Joseph's parents, Joseph and Maria Agnes, lived at 11 Guywood Lane, Romiley. The 1901 Census records that Joseph was then aged 30 and working as a cotton machine minder and Maria was aged 31.
Official records show Joseph serving with the 2/6th Battalion - effectively the reserve/training unit for the front line 1/6th Battalion . The Memorial records him as being with the 3rd Battalion which was the Regiment's official reserve unit. Either might be correct.
No details of Joseph's death have been discovered but it is possible to make some deductions based solely on his service number. This indicates that he originally enlisted into the 6th Territorial Battalion during 1915. This would have been the 2/6th Battalion as, by then the 1/6th was already in action in France and Belgium.
An examination of the National Archives' on-line records shows that Joseph had an entitlement to war service medals. This would only be possible if he served abroad. It is reasonable to assume, therefore, that he transferred to the 1/6th Battalion after training, probably in mid-1916.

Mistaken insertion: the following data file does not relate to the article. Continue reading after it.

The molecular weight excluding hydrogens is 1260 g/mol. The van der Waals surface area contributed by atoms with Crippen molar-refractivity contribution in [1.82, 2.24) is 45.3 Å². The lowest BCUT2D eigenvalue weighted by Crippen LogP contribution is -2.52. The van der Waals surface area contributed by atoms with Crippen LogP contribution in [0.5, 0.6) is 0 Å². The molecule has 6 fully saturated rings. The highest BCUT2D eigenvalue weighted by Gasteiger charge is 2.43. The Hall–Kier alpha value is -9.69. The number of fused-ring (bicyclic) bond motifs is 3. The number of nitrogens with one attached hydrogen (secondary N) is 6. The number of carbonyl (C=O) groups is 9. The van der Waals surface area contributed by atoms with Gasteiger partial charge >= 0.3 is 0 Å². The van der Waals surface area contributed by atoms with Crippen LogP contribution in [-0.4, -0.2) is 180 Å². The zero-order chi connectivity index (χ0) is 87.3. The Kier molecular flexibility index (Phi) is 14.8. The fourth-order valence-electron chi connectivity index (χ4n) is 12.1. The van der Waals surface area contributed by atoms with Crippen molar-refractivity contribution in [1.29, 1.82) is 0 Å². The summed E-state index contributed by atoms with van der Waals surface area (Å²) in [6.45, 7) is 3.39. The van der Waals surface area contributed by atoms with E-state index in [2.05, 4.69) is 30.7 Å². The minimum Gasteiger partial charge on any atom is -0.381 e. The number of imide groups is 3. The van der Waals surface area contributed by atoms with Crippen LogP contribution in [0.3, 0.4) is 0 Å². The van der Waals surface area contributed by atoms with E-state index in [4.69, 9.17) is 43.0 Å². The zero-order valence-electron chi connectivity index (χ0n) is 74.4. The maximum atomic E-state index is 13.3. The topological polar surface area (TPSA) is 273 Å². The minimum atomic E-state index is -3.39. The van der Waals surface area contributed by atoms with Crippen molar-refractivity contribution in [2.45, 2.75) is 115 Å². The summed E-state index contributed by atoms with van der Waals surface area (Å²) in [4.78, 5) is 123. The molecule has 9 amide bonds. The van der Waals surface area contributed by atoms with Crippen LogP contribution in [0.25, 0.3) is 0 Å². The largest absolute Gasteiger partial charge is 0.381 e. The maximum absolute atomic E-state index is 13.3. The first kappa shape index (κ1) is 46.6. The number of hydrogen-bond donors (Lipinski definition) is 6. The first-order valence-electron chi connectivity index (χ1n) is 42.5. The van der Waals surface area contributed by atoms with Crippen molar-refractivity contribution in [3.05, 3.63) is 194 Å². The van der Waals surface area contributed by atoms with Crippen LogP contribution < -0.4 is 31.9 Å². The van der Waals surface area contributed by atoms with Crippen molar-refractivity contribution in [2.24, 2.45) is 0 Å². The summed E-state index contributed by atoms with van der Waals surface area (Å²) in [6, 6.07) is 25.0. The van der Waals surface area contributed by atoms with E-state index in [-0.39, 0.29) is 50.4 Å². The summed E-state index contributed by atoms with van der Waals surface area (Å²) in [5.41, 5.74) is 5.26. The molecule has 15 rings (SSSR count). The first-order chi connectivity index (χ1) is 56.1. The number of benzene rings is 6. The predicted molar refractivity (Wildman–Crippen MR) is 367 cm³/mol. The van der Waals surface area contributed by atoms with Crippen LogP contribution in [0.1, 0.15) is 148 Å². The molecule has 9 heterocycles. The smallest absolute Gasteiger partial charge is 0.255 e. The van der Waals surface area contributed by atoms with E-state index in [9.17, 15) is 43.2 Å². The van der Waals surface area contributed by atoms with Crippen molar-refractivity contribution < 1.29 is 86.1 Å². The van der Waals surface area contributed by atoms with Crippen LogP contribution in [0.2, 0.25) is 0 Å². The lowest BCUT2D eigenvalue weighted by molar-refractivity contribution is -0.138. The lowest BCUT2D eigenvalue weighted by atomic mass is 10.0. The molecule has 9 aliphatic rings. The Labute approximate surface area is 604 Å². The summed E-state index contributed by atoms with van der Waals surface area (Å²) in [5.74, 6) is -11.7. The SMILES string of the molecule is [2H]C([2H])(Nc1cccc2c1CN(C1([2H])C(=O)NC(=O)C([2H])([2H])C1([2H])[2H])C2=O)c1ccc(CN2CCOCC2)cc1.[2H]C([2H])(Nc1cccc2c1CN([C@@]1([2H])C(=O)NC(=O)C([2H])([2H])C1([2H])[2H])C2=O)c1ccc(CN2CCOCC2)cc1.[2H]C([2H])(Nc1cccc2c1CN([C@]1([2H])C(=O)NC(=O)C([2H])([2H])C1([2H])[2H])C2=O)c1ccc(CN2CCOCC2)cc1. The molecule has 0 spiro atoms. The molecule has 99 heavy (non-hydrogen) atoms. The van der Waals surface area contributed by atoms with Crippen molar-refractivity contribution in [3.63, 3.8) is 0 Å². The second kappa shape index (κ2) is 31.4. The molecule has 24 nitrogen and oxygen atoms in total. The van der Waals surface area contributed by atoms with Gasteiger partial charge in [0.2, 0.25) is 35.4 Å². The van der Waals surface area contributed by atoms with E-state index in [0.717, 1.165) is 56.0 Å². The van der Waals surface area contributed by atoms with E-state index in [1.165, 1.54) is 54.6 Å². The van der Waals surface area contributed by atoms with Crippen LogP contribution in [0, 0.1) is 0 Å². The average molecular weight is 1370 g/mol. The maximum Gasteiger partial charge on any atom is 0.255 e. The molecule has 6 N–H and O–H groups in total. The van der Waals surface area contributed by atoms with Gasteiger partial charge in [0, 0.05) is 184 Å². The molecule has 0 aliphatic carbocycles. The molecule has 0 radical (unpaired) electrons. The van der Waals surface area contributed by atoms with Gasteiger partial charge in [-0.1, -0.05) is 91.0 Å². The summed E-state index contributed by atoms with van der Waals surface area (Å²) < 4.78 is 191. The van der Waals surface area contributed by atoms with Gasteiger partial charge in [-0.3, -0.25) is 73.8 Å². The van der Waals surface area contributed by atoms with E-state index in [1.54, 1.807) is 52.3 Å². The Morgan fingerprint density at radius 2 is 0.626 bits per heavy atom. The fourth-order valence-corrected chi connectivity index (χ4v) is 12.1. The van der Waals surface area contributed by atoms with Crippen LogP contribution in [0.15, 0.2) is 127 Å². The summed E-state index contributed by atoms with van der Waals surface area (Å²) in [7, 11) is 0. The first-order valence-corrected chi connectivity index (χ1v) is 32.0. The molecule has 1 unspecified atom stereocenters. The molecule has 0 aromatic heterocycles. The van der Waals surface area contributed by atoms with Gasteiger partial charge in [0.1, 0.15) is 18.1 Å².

At the beginning of 1917, all Territorial Army soldiers were re-allocated new six-digit service numbers. Joseph does not have one of these so it is again reasonable to assume that he was not serving at that time. The conclusion is that he must have returned to England, either as a result of being wounded or through illness, in late 1916. It was, however, to be three years later before he died. His commemoration, by the Commonwealth War Graves Commission, is proof that his death must have been related to his war service.